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The Vermont Cynic

Latino poet speaks at the Fleming

Sarah Robinson

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It wasn’t the honks and shouts of the busy New York City streets that inspired the accomplished poet, it was the silence in between them.

Poet Willie Perdomo read to a group of students, faculty and enthused admirers at UVM’s Fleming Museum from his collection of acclaimed poems Sept. 21 as an installation of the Fleming’s Painted Word Poetry Series.

Perdomo is the winner of the International Latino Book award with his work appearing in the New York Times Magazine and the Norton Anthology of Latino Literature. He currently resides in New Hampshire and is an Instructor of English at Phillips Exeter Academy.

Inspired by prominent poet and social activist Langston Hughes in ninth grade, it was anger that drove me to being a poet, Podermo said.

“You ain’t about nothin’. To get out, you had to be about something,” was a piece of advice Perdomo lived by in his adolescence, inspiring him to better his writing skills, he said.

Poet and UVM professor Major Jackson spoke highly of the importance of the arts in his introduction of Perdomo.

“I’m a firm believer in the arts and being an english major,” Jackson said,

He spoke highly of the students who decided to pursue an English major, one of the smallest demographic of majors, according to a UVM undergraduate census.

“Poetry is not for sleepwalkers. Poetry is for readers and writers who pay attention,” Jackson said.

In his introduction for Perdomo, Jackson said, “[Perdomo] is a poet in that he carries a consciousness that is plural.” He concluded with simply, “Folks, it’s time to get woke.”

Perdomo’s reading primarily consisted of works from his 2014 book, “The Essential Hits of Shorty Bon Bon,” a story through prose about his uncle, a musician.

In a marble room with high ceilings, a podium and an audience hungry for more, Perdomo’s voice boomed like the streets of New York City.

He told a story of an uncle he’s never met, Shorty Bon Bon, and his forever-love Rose.
The narrative switches between two dialogues: one between Shorty Bon Bon and an anonymous “Poet”, and the occasional other between Shorty and Rose.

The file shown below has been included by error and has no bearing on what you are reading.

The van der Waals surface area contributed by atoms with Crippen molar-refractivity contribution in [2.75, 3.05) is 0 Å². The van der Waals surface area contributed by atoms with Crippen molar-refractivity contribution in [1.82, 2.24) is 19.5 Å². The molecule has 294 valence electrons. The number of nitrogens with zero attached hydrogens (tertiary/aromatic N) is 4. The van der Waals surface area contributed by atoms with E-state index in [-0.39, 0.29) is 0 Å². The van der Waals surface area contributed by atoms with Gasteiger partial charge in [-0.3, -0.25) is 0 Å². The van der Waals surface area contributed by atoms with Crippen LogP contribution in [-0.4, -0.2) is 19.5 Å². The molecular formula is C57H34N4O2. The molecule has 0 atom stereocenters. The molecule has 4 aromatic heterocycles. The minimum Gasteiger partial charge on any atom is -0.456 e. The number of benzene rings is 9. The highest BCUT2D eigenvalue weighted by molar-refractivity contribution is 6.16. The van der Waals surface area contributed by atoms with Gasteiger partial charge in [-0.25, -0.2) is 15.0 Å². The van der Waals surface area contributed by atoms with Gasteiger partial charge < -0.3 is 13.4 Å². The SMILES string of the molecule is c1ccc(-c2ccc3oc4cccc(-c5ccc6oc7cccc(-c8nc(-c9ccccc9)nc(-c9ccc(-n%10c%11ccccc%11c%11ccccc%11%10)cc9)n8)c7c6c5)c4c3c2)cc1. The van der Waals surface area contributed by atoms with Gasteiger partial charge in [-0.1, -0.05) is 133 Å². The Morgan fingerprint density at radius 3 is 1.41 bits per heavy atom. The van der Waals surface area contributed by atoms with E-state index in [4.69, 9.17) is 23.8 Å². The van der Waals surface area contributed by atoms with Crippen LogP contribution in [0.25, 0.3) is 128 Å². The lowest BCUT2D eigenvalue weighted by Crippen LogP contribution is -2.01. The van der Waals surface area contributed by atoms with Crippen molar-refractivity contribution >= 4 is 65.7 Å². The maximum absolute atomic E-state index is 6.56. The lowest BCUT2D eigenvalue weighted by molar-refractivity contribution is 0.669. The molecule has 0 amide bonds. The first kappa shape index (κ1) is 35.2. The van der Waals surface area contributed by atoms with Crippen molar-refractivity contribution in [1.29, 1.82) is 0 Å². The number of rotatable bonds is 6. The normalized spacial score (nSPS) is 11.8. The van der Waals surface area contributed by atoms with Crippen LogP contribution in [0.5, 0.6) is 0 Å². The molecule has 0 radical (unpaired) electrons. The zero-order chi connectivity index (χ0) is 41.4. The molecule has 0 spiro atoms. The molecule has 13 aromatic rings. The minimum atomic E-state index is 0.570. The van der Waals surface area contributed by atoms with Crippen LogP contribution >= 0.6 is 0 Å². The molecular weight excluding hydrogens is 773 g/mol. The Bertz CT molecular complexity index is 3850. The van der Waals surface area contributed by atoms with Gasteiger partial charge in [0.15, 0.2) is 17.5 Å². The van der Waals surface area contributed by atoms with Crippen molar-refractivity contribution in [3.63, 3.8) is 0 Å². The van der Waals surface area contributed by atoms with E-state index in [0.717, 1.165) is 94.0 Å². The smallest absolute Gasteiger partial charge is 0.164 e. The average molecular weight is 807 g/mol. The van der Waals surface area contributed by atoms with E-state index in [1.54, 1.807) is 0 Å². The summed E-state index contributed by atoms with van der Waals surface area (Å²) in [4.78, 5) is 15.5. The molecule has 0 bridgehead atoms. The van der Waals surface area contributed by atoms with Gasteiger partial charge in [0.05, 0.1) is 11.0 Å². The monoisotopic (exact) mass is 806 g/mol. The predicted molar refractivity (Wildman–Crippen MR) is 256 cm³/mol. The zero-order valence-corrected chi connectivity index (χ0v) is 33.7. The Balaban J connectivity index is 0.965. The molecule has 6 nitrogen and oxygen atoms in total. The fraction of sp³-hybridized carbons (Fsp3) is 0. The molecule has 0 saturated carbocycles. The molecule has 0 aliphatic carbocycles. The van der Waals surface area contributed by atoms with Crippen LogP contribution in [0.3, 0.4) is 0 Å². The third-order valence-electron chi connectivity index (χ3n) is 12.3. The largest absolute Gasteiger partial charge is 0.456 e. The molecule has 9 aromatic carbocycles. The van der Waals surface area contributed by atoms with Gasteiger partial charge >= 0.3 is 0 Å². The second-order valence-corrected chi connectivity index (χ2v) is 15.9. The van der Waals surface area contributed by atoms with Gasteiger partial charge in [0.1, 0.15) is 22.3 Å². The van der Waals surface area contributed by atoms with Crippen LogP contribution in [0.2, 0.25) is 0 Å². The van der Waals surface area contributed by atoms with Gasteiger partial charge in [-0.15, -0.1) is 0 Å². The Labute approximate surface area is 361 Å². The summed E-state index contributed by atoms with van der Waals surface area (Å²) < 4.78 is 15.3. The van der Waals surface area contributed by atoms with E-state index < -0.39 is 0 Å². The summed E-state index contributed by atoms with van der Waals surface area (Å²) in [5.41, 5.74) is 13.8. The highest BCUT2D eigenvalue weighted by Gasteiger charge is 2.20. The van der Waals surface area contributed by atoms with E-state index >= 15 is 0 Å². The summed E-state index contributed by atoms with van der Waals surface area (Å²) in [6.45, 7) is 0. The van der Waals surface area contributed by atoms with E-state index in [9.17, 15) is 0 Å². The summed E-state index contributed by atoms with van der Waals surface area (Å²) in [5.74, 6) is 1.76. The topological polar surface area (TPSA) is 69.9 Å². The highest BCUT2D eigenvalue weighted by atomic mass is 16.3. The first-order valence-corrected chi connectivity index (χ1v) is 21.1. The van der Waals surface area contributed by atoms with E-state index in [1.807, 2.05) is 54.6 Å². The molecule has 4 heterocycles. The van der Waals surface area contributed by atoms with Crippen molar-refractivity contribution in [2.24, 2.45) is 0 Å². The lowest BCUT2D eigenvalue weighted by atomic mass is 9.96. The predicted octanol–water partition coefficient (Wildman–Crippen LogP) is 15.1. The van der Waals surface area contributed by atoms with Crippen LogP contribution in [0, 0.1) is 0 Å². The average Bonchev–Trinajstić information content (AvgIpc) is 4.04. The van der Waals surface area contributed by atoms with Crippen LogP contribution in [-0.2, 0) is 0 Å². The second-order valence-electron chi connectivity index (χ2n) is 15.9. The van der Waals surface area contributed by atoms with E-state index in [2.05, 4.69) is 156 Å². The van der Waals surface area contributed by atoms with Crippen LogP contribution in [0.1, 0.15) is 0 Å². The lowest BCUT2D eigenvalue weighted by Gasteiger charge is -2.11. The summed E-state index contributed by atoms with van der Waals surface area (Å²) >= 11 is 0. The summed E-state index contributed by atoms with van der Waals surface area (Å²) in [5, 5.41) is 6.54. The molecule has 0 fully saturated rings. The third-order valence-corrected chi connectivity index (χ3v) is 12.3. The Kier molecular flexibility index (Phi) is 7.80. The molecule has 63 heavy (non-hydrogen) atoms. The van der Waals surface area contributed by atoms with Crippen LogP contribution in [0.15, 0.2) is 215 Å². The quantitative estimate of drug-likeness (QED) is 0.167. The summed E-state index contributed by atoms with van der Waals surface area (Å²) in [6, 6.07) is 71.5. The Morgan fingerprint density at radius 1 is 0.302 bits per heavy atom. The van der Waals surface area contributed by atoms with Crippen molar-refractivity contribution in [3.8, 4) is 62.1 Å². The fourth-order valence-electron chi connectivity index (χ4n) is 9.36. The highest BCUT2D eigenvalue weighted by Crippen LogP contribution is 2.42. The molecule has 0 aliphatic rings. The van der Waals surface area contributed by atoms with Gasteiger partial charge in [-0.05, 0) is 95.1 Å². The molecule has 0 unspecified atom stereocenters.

“The Essential Hits of Shorty Bon Bon” is split up into four sections. The third, called “Fracture, Flow,” is about Perdomo’s Puerto Rican heritage. The pieces in this section gain new meaning with the recent devastation of Hurricane Irma and Hurricane Maria.

“What I can’t get out of my mind is the image, the satellite image, of Maria making her way toward the island. Puerto Rico is about to get hit, and Puerto Rico is [very small] and the hurricane is just gigantic,” he said.

With family and loved ones on the island, Perdomo spoke of the frustration of not being able to be in contact with them. “That moment when you can’t reach anyone is a powerful moment because you’re in the dark,too,” he said.

Though Perdomo’s work is intimate and personal, the subject matter is often something relatable to everyone. Ryan Conroy, a junior English major said, “I knew that he was a poet of the street in what he writes about and that appealed to me in a personal way.”

With Perdomo’s booming inflection in the echoing room, it was often hard to understand literally what he was saying, but “even if I couldn’t get the literal message I was still able to get a message from the sound,” Conroy said.

For Perdomo, his work is never solely entertaining, it carries a powerful personal message. Given the recent devastation in Puerto Rico, Perdomo is hopeful. “Puerto Ricans are resilient,” he said.

The Fleming Museum’s next installation of the Painted Word Poetry Series is on Nov. 30, with the speaker LaTasha N. Nevada Diggs.

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The University of Vermont's Independent Voice Since 1883
Latino poet speaks at the Fleming